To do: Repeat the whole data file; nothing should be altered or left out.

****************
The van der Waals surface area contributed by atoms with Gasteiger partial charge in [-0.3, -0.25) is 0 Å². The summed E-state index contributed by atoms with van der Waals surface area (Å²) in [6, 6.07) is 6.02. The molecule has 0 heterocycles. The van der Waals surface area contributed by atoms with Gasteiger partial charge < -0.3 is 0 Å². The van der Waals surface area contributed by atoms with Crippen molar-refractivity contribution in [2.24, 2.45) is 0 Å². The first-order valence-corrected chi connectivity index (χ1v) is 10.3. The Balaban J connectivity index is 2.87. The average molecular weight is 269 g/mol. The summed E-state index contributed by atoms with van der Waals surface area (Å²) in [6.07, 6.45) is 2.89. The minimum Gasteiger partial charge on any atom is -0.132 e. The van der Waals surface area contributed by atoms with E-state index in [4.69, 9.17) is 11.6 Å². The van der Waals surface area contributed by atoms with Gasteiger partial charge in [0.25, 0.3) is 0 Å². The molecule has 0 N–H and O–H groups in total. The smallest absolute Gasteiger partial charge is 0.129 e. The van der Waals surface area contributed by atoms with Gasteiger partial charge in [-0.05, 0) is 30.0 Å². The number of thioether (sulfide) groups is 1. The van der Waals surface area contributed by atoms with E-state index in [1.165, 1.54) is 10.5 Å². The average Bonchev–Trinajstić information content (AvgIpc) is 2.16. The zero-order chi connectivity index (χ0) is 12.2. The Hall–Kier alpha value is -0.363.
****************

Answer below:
The van der Waals surface area contributed by atoms with Gasteiger partial charge in [-0.3, -0.25) is 0 Å². The summed E-state index contributed by atoms with van der Waals surface area (Å²) in [6, 6.07) is 6.02. The molecule has 0 heterocycles. The van der Waals surface area contributed by atoms with Gasteiger partial charge < -0.3 is 0 Å². The van der Waals surface area contributed by atoms with Crippen molar-refractivity contribution in [2.24, 2.45) is 0 Å². The first-order valence-corrected chi connectivity index (χ1v) is 10.3. The Balaban J connectivity index is 2.87. The average molecular weight is 269 g/mol. The summed E-state index contributed by atoms with van der Waals surface area (Å²) in [6.07, 6.45) is 2.89. The minimum Gasteiger partial charge on any atom is -0.132 e. The van der Waals surface area contributed by atoms with E-state index in [4.69, 9.17) is 11.6 Å². The van der Waals surface area contributed by atoms with Gasteiger partial charge in [0.25, 0.3) is 0 Å². The molecule has 0 N–H and O–H groups in total. The smallest absolute Gasteiger partial charge is 0.129 e. The van der Waals surface area contributed by atoms with Gasteiger partial charge in [-0.05, 0) is 30.0 Å². The number of thioether (sulfide) groups is 1. The van der Waals surface area contributed by atoms with E-state index in [1.165, 1.54) is 10.5 Å². The average Bonchev–Trinajstić information content (AvgIpc) is 2.16. The zero-order chi connectivity index (χ0) is 12.2. The Hall–Kier alpha value is -0.363.